YouTube Gets a $799 Million Lawsuit

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It’s been awhile since we last heard of a media company banging on YouTube’s doors for some copyright infringement violations. For the past couple of months, YouTube’s seems to be operating silently with most of its publicity hype centered on its quest to generate ample revenue visa-vis its huge daily page views.

Now, here comes an Italian media company, Mediaset,  breaking the silence and throwing a whooping $779 million lawsuit against YouTube for allegedly distributing and using its audio and video files illegally.

Mediaset said that YouTube apparently has in its video database around 4,643 Mediaset-owned videos amounting to around 325 hours of broadcasting without getting paid for its rights. Now, if you are a company running a profitable media business, those lost of airing rights will certainly amount to a lot of money lost. Mediaset is also claiming that with the number of hits that its videos are generating, the company is already running at a lost of around 315,672 broadcasting days.

Hence the $799 million worth of copyright infringement case was appropriate to compensate for “immediate damages” that the company has incurred.

And YouTube’s response?

YouTube respects copyright holders and takes copyright issues very seriously,” YouTube said in an e-mailed response. “There is no need for legal action and all the associated costs. We prohibit users from uploading infringing material, and we cooperate with all copyright holders to identify and promptly remove infringing content as soon as we are officially notified.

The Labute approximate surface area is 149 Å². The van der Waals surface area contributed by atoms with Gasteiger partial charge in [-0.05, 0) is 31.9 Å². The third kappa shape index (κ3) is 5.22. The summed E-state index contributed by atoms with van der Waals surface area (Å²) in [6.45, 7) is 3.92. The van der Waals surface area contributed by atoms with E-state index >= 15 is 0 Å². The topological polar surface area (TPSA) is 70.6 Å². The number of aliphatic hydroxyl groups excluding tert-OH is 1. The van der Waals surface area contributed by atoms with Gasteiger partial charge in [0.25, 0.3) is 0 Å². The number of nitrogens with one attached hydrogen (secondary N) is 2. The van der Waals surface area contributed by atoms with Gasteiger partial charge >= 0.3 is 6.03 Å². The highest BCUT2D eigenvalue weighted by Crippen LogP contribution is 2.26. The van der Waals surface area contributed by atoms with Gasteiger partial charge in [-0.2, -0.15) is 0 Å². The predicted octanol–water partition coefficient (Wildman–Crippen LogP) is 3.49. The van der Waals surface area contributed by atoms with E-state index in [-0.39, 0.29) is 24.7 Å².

Arnold Zafra
Arnold Zafra writes daily on the announcements by Google,, Yahoo & MSN along with how these announcements effect web publishers. He is currently building three niche blogs covering iPad News, Google Android Phones and E-Book Readers.
Arnold Zafra
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  • Web Design Romania

    YouTube DON’T PAY !!!

  • Ben Ligeri

    YouTube’s POLICY is no copyrighted material, but their PRACTICE is to allow it and thrive on it. No one looks at policies, they live by practice.

    I love how YouTube sets up an infrastructure that allows for anyone to upload copyright material with no realistic penalties, and then hides behind their policy of not allowing copyrighted material.

    Their practice is to allow copyright material, their success is a result of copyrighted material, yet they feel exonerated because they post a tiny advert that says “dont upload copyrighted material.”

    I can’t wait to see the first judge to think any of YouTube’s defenses are plausible.